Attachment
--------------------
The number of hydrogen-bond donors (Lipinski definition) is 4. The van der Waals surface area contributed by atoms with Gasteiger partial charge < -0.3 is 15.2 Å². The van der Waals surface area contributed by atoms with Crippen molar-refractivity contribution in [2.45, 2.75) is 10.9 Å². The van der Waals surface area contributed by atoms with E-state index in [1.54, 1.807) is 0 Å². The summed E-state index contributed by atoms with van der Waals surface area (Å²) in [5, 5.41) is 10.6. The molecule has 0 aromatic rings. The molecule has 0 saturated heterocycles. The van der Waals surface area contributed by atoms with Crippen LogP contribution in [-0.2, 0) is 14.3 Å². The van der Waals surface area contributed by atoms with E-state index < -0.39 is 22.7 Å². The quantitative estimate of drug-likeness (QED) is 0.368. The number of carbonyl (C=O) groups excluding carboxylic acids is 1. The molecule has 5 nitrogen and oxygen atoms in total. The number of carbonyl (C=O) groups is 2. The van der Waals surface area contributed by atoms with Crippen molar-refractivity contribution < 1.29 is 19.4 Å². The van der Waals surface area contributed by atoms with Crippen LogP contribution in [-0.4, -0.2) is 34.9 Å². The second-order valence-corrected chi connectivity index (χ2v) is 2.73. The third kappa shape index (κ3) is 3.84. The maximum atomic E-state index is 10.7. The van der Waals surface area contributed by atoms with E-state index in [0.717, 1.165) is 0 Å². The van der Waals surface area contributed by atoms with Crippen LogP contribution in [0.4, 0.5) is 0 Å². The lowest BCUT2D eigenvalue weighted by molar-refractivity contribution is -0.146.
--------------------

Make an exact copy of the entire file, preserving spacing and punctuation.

The number of hydrogen-bond donors (Lipinski definition) is 4. The van der Waals surface area contributed by atoms with Gasteiger partial charge < -0.3 is 15.2 Å². The van der Waals surface area contributed by atoms with Crippen molar-refractivity contribution in [2.45, 2.75) is 10.9 Å². The van der Waals surface area contributed by atoms with E-state index in [1.54, 1.807) is 0 Å². The summed E-state index contributed by atoms with van der Waals surface area (Å²) in [5, 5.41) is 10.6. The molecule has 0 aromatic rings. The molecule has 0 saturated heterocycles. The van der Waals surface area contributed by atoms with Crippen LogP contribution in [-0.2, 0) is 14.3 Å². The van der Waals surface area contributed by atoms with E-state index < -0.39 is 22.7 Å². The quantitative estimate of drug-likeness (QED) is 0.368. The number of carbonyl (C=O) groups excluding carboxylic acids is 1. The molecule has 5 nitrogen and oxygen atoms in total. The number of carbonyl (C=O) groups is 2. The van der Waals surface area contributed by atoms with Crippen molar-refractivity contribution < 1.29 is 19.4 Å². The van der Waals surface area contributed by atoms with Crippen LogP contribution in [-0.4, -0.2) is 34.9 Å². The second-order valence-corrected chi connectivity index (χ2v) is 2.73. The third kappa shape index (κ3) is 3.84. The maximum atomic E-state index is 10.7. The van der Waals surface area contributed by atoms with E-state index in [0.717, 1.165) is 0 Å². The van der Waals surface area contributed by atoms with Crippen LogP contribution in [0.4, 0.5) is 0 Å². The lowest BCUT2D eigenvalue weighted by molar-refractivity contribution is -0.146.